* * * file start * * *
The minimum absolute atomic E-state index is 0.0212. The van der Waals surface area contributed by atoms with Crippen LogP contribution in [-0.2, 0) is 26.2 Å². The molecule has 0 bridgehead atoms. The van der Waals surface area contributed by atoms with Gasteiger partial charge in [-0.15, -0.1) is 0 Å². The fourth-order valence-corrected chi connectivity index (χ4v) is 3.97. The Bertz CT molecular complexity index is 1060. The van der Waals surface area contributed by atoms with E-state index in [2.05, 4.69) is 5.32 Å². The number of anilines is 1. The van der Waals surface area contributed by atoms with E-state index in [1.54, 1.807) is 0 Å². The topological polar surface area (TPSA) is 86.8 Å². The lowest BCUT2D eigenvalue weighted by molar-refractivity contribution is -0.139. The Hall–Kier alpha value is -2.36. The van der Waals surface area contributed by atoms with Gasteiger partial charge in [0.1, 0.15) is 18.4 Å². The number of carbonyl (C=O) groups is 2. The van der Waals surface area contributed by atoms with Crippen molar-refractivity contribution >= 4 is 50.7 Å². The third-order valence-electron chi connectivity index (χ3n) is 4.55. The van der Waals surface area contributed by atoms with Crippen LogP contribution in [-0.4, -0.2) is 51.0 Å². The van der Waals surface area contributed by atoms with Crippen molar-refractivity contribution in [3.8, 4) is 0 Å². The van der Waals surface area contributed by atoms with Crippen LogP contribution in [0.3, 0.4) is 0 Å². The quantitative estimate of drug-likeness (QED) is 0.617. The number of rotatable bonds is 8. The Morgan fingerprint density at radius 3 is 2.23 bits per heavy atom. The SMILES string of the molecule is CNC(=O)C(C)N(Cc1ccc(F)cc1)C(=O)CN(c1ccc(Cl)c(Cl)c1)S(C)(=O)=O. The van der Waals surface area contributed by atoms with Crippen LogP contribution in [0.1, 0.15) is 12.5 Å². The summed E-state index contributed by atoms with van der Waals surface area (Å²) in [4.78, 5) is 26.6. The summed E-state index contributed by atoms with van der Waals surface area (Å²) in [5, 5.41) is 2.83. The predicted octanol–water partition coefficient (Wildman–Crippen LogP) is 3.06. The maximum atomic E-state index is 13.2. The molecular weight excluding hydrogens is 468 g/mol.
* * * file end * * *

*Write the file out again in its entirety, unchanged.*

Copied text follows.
The minimum absolute atomic E-state index is 0.0212. The van der Waals surface area contributed by atoms with Crippen LogP contribution in [-0.2, 0) is 26.2 Å². The molecule has 0 bridgehead atoms. The van der Waals surface area contributed by atoms with Gasteiger partial charge in [-0.15, -0.1) is 0 Å². The fourth-order valence-corrected chi connectivity index (χ4v) is 3.97. The Bertz CT molecular complexity index is 1060. The van der Waals surface area contributed by atoms with E-state index in [2.05, 4.69) is 5.32 Å². The number of anilines is 1. The van der Waals surface area contributed by atoms with E-state index in [1.54, 1.807) is 0 Å². The topological polar surface area (TPSA) is 86.8 Å². The lowest BCUT2D eigenvalue weighted by molar-refractivity contribution is -0.139. The Hall–Kier alpha value is -2.36. The van der Waals surface area contributed by atoms with Gasteiger partial charge in [0.1, 0.15) is 18.4 Å². The number of carbonyl (C=O) groups is 2. The van der Waals surface area contributed by atoms with Crippen molar-refractivity contribution >= 4 is 50.7 Å². The third-order valence-electron chi connectivity index (χ3n) is 4.55. The van der Waals surface area contributed by atoms with Crippen LogP contribution in [-0.4, -0.2) is 51.0 Å². The van der Waals surface area contributed by atoms with Crippen molar-refractivity contribution in [3.8, 4) is 0 Å². The van der Waals surface area contributed by atoms with Crippen LogP contribution in [0.3, 0.4) is 0 Å². The quantitative estimate of drug-likeness (QED) is 0.617. The number of rotatable bonds is 8. The Morgan fingerprint density at radius 3 is 2.23 bits per heavy atom. The SMILES string of the molecule is CNC(=O)C(C)N(Cc1ccc(F)cc1)C(=O)CN(c1ccc(Cl)c(Cl)c1)S(C)(=O)=O. The van der Waals surface area contributed by atoms with Crippen LogP contribution in [0.1, 0.15) is 12.5 Å². The summed E-state index contributed by atoms with van der Waals surface area (Å²) in [4.78, 5) is 26.6. The summed E-state index contributed by atoms with van der Waals surface area (Å²) in [5, 5.41) is 2.83. The predicted octanol–water partition coefficient (Wildman–Crippen LogP) is 3.06. The maximum atomic E-state index is 13.2. The molecular weight excluding hydrogens is 468 g/mol.